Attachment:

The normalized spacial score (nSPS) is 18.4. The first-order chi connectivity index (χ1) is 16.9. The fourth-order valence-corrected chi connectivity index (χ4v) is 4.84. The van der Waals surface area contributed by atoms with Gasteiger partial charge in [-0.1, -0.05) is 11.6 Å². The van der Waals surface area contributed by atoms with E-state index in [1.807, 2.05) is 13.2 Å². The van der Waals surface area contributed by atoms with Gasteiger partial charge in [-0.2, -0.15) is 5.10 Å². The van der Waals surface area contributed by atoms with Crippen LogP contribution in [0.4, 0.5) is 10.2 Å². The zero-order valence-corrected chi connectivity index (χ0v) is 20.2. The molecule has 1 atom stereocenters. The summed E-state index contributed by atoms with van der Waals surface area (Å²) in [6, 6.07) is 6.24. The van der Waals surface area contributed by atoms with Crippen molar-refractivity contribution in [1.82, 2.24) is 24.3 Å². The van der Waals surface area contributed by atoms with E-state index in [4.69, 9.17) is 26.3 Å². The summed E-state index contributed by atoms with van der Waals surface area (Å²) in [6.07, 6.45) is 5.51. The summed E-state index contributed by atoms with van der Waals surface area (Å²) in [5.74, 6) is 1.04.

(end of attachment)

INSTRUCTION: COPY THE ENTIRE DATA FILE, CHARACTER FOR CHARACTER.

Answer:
The normalized spacial score (nSPS) is 18.4. The first-order chi connectivity index (χ1) is 16.9. The fourth-order valence-corrected chi connectivity index (χ4v) is 4.84. The van der Waals surface area contributed by atoms with Gasteiger partial charge in [-0.1, -0.05) is 11.6 Å². The van der Waals surface area contributed by atoms with E-state index in [1.807, 2.05) is 13.2 Å². The van der Waals surface area contributed by atoms with Gasteiger partial charge in [-0.2, -0.15) is 5.10 Å². The van der Waals surface area contributed by atoms with Crippen LogP contribution in [0.4, 0.5) is 10.2 Å². The zero-order valence-corrected chi connectivity index (χ0v) is 20.2. The molecule has 1 atom stereocenters. The summed E-state index contributed by atoms with van der Waals surface area (Å²) in [6, 6.07) is 6.24. The van der Waals surface area contributed by atoms with Crippen molar-refractivity contribution in [1.82, 2.24) is 24.3 Å². The van der Waals surface area contributed by atoms with E-state index in [4.69, 9.17) is 26.3 Å². The summed E-state index contributed by atoms with van der Waals surface area (Å²) in [6.07, 6.45) is 5.51. The summed E-state index contributed by atoms with van der Waals surface area (Å²) in [5.74, 6) is 1.04.